peteg's blog

William J. Duiker: Ho Chi Minh

/noise/books | Link

This was recommended to me by the anthropologist from ANU who ran our post-AYAD debriefing sessions. It has taken me a long time to get to as someone loaned it from the UNSW Library for ages, and I wasn't prepared to buy it as I was pretty sure I wouldn't be reading it twice. I had a pile of things I was hoping such a text would cover:

  • What did Hồ Chí Minh have in mind for the post-war Vietnamese society?
  • What was the historical basis for the drive for the Hà Nội regime to reunify with the south?
  • In what esteem did he hold his successors Lê Duẩn and Trường Chinh?
  • Why did his (relatively) liberal, conciliatory outlook not prevail?
  • How is he viewed now?
  • etc.

Trying to give an account of Hồ Chí Minh's life, especially in English for a non-Vietnamese audience, is a Herculean task, not the least because Hồ was an obscurantist and the Russian Soviet and Vietnamese Communist archives remain closed to Westerners (as far as I know). Duiker's strategy for filling in the many gaps is to fall back to giving a biography of the Vietnamese Communist movement, and therefore at times the arcane arguments within the ICP loom larger than the man. Moreover his final decade, when America became so bluntly entangled, is covered too cursorily.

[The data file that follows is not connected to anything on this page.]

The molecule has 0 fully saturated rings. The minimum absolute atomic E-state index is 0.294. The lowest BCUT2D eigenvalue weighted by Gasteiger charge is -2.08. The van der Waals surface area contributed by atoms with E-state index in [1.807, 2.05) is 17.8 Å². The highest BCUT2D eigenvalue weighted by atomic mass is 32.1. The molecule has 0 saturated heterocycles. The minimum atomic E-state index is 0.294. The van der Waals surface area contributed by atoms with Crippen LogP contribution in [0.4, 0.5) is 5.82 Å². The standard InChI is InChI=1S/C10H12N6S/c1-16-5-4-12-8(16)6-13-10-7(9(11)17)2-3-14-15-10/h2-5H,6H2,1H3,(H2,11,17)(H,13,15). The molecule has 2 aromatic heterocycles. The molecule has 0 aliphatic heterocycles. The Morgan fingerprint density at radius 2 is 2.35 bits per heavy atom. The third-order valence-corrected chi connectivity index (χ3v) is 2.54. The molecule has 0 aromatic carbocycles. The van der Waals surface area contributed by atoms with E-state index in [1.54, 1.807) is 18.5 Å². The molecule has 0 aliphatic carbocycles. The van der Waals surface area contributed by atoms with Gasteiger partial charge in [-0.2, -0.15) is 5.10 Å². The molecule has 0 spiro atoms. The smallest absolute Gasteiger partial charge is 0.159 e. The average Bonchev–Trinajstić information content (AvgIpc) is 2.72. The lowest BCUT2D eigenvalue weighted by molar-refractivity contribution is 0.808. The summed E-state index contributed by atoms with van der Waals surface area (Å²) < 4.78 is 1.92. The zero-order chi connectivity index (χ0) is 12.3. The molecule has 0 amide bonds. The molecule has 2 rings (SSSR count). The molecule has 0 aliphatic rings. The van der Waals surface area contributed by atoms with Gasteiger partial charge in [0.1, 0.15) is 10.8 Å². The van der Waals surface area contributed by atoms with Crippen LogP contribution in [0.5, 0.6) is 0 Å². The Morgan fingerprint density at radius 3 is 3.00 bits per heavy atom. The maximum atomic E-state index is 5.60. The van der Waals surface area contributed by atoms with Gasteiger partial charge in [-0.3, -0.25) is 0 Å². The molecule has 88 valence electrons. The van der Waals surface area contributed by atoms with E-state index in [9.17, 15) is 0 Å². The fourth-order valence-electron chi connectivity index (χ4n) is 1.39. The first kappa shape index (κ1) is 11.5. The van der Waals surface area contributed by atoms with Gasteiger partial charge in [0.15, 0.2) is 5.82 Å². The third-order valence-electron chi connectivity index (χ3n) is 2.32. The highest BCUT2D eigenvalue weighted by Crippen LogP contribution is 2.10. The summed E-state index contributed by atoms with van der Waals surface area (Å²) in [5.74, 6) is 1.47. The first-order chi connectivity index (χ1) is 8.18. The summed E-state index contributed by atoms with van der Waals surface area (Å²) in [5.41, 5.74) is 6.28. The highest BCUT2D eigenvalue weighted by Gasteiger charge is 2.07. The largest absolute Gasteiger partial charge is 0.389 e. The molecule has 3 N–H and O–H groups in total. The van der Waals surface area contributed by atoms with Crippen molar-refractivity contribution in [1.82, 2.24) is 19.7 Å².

So we have many famous names being mentioned without their stories being told: Nguyễn Thị Minh Khai, Lê Duẩn, Lê Hồng Phong, Hồ Tùng Mậu, ...; it is like walking the streets of modern-day Hồ Chí Minh City without a guide, or with a young person. This gets a bit frustrating as it is unclear just what their contributions were, and why they were deemed worthy of such dedications.